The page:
There was a time when all of Her was free; to dance, to weave, to dart, to dash, to smother and embrace; to carve to rip, to tear, to temper and create.
When once She was both abundant and ferocious; ever giving and asking little in return.
yet even then, in those idealistic days, She was taken for granted. Still She loved ardently, passionately, savagely and protectively.
But as She and we became slaves to our industry, we took her Her body, whipping and pounding, finally enslaving Her. We raped Her, locked Her up, forced Her to disappear under the trappings of our wants; the grime, the dirt, and greed. Her life stolen from Her, till She was almost unmoving, almost departed. Almost…
Diverted and restrained within urban boundaries, chained to wheels within wheels, used, neglected and forced to labour, to quench the everlasting thirst of Vulcan.
We ignored Her entreaties, until at last She could no longer surface, pushing Her beneath our consciousness.
We poisoned Her with our voracity, our need and buried Her. Yet She endured.
We closed our ears, our minds, our hearts, and could not be reasoned with; worse still, we changed Her name to ease our guilt.
Then and only then did we miss Her. We lamented Her gentleness, Her bounty and Her beauty. We created our own mythologies, our histories and Her-stories; we re-imagined our love for Her. For it was never our intention and it was never our fault; denial is a river in Egypt, or so they say.
Then, and only then, when all seemed lost; when She lay beaten, bound and discarded. When She foul and poisoned wallowed in or contempt. Then did She allow Her rage to drag her back. For She is strong, our Mother and so stubborn.
Biding Her time, refusing to go quietly into that obscure night, at last She rose and roared; took back that which is Hers.
She came for us, arms open, reached ever wide. She ripped us from the embrace of others. She roared, bawled, raged and screamed, spreading her fury, reminding all of Who and What she Was and Is and Can and Always Will Be.
She ran through the city, a daemon, devouring and spitting out the bilious, bloated rotting carcasses of those who had forgotten or despised Her.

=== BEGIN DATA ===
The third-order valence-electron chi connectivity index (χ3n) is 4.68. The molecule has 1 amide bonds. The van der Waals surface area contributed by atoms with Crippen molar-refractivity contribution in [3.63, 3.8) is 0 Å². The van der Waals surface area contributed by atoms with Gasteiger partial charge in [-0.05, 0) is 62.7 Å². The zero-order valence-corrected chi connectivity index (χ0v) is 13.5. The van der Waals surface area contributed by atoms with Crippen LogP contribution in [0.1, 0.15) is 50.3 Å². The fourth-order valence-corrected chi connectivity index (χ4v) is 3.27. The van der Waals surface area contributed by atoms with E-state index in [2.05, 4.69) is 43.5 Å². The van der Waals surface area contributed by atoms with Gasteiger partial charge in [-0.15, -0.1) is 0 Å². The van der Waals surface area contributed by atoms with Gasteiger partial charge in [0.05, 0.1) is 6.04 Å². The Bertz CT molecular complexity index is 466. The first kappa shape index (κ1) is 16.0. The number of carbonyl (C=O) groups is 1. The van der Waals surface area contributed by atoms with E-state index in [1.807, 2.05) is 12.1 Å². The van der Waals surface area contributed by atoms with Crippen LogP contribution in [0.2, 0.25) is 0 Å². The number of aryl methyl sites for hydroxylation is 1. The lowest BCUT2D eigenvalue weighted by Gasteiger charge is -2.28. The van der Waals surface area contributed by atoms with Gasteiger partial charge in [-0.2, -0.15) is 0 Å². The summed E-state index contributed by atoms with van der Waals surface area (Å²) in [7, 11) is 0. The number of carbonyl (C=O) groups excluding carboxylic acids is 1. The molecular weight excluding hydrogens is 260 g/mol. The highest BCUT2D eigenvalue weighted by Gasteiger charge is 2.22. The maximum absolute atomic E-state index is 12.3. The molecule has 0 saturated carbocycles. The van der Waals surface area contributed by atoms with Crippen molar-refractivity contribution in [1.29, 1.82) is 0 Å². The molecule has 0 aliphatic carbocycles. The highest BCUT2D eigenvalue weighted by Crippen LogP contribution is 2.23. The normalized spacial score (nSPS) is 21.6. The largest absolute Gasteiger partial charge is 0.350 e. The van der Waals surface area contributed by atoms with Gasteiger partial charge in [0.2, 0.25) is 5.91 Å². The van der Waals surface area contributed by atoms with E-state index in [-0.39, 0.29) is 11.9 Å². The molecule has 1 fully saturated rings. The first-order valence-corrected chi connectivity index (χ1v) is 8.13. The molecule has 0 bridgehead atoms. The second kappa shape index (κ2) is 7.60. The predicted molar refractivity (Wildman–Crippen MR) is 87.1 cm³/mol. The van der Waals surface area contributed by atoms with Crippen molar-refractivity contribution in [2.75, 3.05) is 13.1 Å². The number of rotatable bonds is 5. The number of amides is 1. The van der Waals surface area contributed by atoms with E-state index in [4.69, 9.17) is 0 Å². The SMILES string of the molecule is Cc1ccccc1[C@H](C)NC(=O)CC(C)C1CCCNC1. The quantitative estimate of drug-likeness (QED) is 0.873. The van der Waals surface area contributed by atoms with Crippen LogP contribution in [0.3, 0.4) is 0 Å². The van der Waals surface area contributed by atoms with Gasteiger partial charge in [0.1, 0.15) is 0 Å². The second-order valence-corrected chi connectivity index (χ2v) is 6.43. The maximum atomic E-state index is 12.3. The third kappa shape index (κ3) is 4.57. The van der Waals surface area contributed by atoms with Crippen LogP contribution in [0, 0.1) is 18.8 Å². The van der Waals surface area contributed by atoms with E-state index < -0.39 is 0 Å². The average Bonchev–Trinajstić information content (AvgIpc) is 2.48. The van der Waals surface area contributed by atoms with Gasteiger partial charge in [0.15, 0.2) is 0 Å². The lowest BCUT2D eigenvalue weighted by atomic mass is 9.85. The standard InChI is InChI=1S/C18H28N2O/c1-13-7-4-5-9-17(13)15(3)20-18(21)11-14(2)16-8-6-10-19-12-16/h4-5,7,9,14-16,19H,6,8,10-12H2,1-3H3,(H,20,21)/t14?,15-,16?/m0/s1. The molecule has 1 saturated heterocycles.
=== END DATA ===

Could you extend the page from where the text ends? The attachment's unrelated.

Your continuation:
And that is how I returned to Her.
Torn away from those who knew me. In the darkness, my back against the stone, my skirts pulled high and legs wide open, She ripped me from the embrace of monsters.
Whispering her truth to me; her icy fingers reconnoitred me and discarding the corporeal mess of broken bones, she saved me.
I did not understand; I did not want to know. I did not believe and in my anger and bitterness, I lay lost and sullen for many years; my face turned against Her.
I stared into the darkness. Refusing to hear Her silent pleas.
But She patiently encompassed me, singing psalms of holy places, tabernacles and sacred sees. Of when Her children would come to Her willingly. When they were laid in Her arms to sleep. When they brought Her gifts of flowers, of food and ale, of coin, of fowl, and first born. And thanked Her for her copiousness.
She whispered silently, lamenting of the times when they had forgotten Her. When She had laid mutilated beneath their dirty streets. Yet even then She had taken or persuaded two or three.
She told me of Her loneliness, Her need to ever be. And with this she kissed away my tears, caressed my hair, and made me whole again. Unborn and unbirthed, remade, I understood.
So now, under these harsh neon lights, I stand for Her. Her supplicant, Her Priestess. Betwixt and Between. By these stony bows that have long adorned Her; My Lady’s Bridge; for indeed She is a my Lady, my Goddess, my Mother. Creatrix and Devourer.
And in these early hours I whisper to those who unsteadily stagger pass; who stop to gaze into Her moving blackness.
Consoling those who welcome death. The despised woman whose heart has yet again been broken. The ruined man whose only comfort is found in the pound of unwilling flesh he is so eager to partake in. The lost, the separated, unstable on their feet; the homeless who hide in the shadows, mistreated, mislaid, forgotten and unwelcome.
I comfort them and speak of similarities.
And those who will not coming willingly, who change their minds and fight for breath. I hold them in my arms and whisper bitter promises, as we descend to the cold and ever flowing emptiness.
‘The shelving, slimy river Dun…each year a daughter or a son.’ – Joseph Hunter circ 18th century
© Shullie H Porter 2016 – 2017